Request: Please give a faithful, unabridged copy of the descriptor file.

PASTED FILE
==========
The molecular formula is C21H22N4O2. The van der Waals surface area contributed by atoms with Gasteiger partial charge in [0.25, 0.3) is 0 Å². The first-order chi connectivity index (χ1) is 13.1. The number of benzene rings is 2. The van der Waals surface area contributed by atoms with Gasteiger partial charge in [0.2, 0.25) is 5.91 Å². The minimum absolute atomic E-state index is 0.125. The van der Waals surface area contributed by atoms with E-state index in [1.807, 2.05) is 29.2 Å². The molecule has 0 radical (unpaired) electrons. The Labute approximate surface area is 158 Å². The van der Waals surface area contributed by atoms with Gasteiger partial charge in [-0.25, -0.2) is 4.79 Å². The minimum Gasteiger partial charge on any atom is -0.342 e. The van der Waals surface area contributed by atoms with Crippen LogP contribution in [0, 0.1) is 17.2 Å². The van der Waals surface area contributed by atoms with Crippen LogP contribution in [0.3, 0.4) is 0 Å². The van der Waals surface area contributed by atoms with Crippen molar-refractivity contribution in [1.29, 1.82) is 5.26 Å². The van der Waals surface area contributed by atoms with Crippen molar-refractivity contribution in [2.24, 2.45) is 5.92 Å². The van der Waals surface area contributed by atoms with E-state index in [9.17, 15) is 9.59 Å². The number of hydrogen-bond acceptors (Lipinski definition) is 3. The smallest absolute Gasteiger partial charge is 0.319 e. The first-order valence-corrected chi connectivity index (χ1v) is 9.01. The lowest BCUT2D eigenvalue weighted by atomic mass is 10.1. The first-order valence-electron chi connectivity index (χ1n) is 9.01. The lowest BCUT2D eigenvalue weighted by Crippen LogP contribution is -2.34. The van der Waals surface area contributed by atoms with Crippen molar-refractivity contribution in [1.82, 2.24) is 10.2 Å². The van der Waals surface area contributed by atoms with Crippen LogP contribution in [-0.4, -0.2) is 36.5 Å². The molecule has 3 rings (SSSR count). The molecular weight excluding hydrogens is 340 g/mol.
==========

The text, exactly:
The molecular formula is C21H22N4O2. The van der Waals surface area contributed by atoms with Gasteiger partial charge in [0.25, 0.3) is 0 Å². The first-order chi connectivity index (χ1) is 13.1. The number of benzene rings is 2. The van der Waals surface area contributed by atoms with Gasteiger partial charge in [0.2, 0.25) is 5.91 Å². The minimum absolute atomic E-state index is 0.125. The van der Waals surface area contributed by atoms with E-state index in [1.807, 2.05) is 29.2 Å². The molecule has 0 radical (unpaired) electrons. The Labute approximate surface area is 158 Å². The van der Waals surface area contributed by atoms with Gasteiger partial charge in [-0.25, -0.2) is 4.79 Å². The minimum Gasteiger partial charge on any atom is -0.342 e. The van der Waals surface area contributed by atoms with Crippen LogP contribution in [0, 0.1) is 17.2 Å². The van der Waals surface area contributed by atoms with Crippen LogP contribution in [0.3, 0.4) is 0 Å². The van der Waals surface area contributed by atoms with Crippen molar-refractivity contribution in [1.29, 1.82) is 5.26 Å². The van der Waals surface area contributed by atoms with Crippen molar-refractivity contribution in [2.24, 2.45) is 5.92 Å². The van der Waals surface area contributed by atoms with E-state index in [9.17, 15) is 9.59 Å². The number of hydrogen-bond acceptors (Lipinski definition) is 3. The smallest absolute Gasteiger partial charge is 0.319 e. The first-order valence-corrected chi connectivity index (χ1v) is 9.01. The lowest BCUT2D eigenvalue weighted by atomic mass is 10.1. The first-order valence-electron chi connectivity index (χ1n) is 9.01. The lowest BCUT2D eigenvalue weighted by Crippen LogP contribution is -2.34. The van der Waals surface area contributed by atoms with Crippen molar-refractivity contribution in [1.82, 2.24) is 10.2 Å². The van der Waals surface area contributed by atoms with Crippen LogP contribution in [-0.4, -0.2) is 36.5 Å². The molecule has 3 rings (SSSR count). The molecular weight excluding hydrogens is 340 g/mol.